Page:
NASA's Mars Exploration Rover Opportunity has been working on Mars since landing inside Eagle Crater on Jan. 25, 2004 (Universal Time; evening of Jan. 24, Pacific Standard Time). The gold line on this image shows Opportunity's route from the landing site, in upper left, to the area it is investigating on the western rim of Endeavour Crater as of the rover's 10th anniversary on Mars, in Earth years.
In its first decade of driving on Mars, Opportunity covered a total of 24.07 miles (38.73 kilometers). In early 2014, Opportunity is ascending "Murray Ridge" above "Solander Point" on the rim of Endeavour Crater. A destination ahead, if the rover keeps working, is the "Cape Tribulation" section farther south on Endeavour's rim.
The features are all within the Meridiani Planum region of equatorial Mars, which was chosen as Opportunity's landing area because of earlier detection of the mineral hematite from orbit.
The base image for the map is a mosaic of images taken by the Context Camera on NASA's Mars Reconnaissance Orbiter. The 5-kilometer scale bar is 3.1 miles long, and the diameter of Endeavour Crater is about 14 miles (22 kilometers). North is up.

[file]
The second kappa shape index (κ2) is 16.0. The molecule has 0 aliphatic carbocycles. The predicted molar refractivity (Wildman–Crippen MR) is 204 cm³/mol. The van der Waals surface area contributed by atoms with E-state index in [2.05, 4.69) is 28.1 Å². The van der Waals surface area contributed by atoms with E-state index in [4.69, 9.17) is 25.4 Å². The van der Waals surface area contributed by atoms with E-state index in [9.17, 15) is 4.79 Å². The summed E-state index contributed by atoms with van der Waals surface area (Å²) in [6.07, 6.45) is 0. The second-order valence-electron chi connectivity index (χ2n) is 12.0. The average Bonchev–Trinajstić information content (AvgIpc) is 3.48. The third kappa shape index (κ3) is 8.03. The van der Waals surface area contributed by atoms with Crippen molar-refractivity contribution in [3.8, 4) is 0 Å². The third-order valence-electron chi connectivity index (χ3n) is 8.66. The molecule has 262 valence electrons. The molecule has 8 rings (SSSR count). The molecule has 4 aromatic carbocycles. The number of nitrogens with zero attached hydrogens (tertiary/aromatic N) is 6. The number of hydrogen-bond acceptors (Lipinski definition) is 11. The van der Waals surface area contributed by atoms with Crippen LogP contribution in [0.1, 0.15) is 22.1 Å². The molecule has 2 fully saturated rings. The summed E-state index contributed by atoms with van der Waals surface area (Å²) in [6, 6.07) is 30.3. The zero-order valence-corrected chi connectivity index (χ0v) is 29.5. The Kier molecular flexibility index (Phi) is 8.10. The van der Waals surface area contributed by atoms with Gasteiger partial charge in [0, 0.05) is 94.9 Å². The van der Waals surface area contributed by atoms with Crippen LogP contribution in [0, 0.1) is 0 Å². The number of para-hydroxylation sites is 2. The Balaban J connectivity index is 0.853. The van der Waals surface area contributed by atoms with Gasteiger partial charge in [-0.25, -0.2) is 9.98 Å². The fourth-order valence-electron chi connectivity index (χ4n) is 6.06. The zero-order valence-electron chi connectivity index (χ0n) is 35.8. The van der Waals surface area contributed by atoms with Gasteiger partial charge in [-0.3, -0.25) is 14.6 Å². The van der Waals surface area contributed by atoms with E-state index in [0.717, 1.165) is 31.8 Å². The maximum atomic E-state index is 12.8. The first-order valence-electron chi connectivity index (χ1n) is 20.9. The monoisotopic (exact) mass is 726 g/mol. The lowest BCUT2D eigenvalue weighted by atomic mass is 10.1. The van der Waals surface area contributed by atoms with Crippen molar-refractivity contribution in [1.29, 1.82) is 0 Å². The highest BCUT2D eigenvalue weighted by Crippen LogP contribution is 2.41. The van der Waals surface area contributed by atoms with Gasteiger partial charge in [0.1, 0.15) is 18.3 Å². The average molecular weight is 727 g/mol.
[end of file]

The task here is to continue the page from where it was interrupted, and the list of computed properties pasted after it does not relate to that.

Opportunity completed its three-month prime mission in April 2004 and has continued operations in bonus extended missions. It has found several types of evidence of ancient environments with abundant liquid water. The Mars Reconnaissance Orbiter reached Mars in 2006, completed its prime mission in 2010, and is also working in an extended mission.
This traverse map was made at the New Mexico Museum of Natural History & Science, Albuquerque. NASA's Jet Propulsion Laboratory, a division of the California Institute of Technology in Pasadena, manages the Mars Exploration Rover Project and the Mars Reconnaissance Orbiter for the NASA Science Mission Directorate, Washington. Malin Space Science Systems, San Diego, built and operates the orbiter's Context Camera.
Image Credit: NASA/JPL-Caltech/MSSS/NMMNHS
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